• Both pro football teams and SWAT teams place great emphasis on winning and are willing to make many sacrifices along the road to becoming winners. Individual “stars” defer and contribute to the team because all winners understand that teams, not individuals, are the real key to victory.
• Winning football coaches and SWAT commanders/team commanders understand how to build their teams into well-oiled successful machines, clicking together on all cylinders. Successful coaches understand the dynamics of competition and that every team in the league is working hard to become the best. SWAT commanders are no different; they know that their future opponents are sharpening their skills and studying tactics with a single goal in mind: to defeat SWAT. (If you don’t think this is so, talk to some COs. They will tell you how the bad guys are training to beat you while doing time in prisons and jails.)
Now let’s look at some major differences between SWAT ops and football.
• NFL football is played on the same size field by 11 players on the field, games last 60 minutes with timeouts and halftime breaks built in, and the object is to score more points than your opponent. SWAT “games” can last anywhere from only minutes, to hours, and even days, against a single opponent or as many as dozens. They are always played on the opponent’s field, often in front of hostile “fans.” These fields can be apartments, houses, large buildings, vehicles, open fields, rugged outdoor areas, etc. There is never a home field advantage for SWAT. And the only object is to end the incident without any innocent loss of life and preferably no guilty loss of life.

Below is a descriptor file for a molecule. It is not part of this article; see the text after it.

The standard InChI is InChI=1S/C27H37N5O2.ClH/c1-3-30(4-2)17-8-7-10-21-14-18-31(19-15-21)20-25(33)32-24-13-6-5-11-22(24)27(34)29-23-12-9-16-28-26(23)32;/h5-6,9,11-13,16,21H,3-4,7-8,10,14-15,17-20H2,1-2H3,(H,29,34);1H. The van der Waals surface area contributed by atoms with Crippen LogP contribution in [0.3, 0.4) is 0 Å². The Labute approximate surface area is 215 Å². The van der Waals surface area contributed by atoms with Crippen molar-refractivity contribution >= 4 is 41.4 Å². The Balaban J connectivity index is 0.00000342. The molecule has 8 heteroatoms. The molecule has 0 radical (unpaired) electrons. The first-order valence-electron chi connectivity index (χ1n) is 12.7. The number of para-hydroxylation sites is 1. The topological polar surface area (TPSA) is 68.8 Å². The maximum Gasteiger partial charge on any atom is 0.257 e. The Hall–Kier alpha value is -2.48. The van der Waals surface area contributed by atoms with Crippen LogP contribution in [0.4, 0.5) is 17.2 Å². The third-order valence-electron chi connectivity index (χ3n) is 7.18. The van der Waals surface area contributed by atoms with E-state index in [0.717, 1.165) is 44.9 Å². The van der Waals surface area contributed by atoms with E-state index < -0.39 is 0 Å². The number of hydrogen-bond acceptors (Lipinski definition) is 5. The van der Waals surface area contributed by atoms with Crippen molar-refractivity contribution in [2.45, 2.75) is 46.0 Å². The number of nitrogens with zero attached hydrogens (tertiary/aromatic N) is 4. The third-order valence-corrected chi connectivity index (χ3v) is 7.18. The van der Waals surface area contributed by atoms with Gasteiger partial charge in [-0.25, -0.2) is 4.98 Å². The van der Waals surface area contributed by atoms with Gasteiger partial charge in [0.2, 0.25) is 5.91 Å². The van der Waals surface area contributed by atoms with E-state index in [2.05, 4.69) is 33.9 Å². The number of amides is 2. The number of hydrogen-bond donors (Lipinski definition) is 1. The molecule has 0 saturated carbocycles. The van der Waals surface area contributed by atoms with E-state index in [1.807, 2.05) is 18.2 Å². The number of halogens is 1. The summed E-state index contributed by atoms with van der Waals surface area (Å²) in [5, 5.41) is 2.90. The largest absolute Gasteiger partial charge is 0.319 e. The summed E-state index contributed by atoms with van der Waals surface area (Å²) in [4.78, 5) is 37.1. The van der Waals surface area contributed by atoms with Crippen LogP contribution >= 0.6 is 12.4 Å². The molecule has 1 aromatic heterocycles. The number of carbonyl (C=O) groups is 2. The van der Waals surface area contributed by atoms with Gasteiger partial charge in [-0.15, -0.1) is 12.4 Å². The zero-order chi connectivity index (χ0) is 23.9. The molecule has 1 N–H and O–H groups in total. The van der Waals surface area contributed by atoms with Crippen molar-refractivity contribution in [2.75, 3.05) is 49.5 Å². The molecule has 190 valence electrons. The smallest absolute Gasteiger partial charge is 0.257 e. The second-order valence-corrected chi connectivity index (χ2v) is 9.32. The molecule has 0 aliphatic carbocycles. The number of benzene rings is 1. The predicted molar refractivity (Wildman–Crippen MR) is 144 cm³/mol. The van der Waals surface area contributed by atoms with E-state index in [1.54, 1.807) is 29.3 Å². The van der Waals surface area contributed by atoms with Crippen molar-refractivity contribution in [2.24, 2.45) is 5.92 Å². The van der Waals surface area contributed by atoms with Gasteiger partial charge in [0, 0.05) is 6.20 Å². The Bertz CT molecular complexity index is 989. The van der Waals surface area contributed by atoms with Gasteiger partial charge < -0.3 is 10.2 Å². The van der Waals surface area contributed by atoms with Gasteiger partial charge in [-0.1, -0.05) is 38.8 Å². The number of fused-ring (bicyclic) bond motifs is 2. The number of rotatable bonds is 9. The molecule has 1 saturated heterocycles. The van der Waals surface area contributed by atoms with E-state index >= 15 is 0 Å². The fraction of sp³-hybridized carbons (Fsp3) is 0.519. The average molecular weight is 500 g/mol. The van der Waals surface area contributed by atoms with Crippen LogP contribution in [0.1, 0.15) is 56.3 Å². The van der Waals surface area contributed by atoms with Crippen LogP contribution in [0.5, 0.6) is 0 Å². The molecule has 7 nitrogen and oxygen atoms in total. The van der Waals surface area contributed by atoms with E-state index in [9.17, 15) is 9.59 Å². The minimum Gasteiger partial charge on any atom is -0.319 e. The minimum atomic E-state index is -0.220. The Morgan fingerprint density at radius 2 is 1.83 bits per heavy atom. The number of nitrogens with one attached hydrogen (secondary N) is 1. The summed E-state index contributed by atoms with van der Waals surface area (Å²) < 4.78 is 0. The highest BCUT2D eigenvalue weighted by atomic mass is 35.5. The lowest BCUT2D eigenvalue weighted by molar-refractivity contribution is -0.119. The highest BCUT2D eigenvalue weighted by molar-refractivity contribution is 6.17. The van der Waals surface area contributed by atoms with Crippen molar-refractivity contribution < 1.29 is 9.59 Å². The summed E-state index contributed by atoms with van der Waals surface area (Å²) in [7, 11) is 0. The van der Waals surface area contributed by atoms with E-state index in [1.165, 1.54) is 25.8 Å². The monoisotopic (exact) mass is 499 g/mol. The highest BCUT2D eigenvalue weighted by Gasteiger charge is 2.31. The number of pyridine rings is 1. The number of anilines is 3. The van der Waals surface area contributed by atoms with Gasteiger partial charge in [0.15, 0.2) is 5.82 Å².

• Football seasons start and end at the same time for all teams—from training camp in July, to preseason, regular season, postseason, and finally the Super Bowl in early February. SWAT’s “season” is year round, with no set number of games, with some teams playing less than 10 “games” and other busy teams playing as many as 1,000.
• Also, unlike football, the “rules” vary from one jurisdiction to another for SWAT teams and are constantly changing, oftentimes during the middle of a game. But only the SWAT side must play by the rules against opponents who have no such restrictions.
As NFL training camps open this month, take a fresh look at your favorite team. What changes were made in off-season? What are the plans for training camp and preseason? What are the expectations for regular season and postseason success? The goal of every NFL team is the same: to win the Super Bowl. However, only one team can win it, and all of the others must “wait until next year.”
Every day is the season for SWAT, and every game is the “Super Bowl.” However, we can learn much from how pro football teams prepare for and play their games. We can also learn a lot about teamwork by observing why the Browns, Cowboys, Bears, Chargers, etc. win and lose and how they work to improve their on-field performance.
Remember the ultimate truth of SWAT: “When you aren’t practicing, someone else is, and when you meet him, he will win.”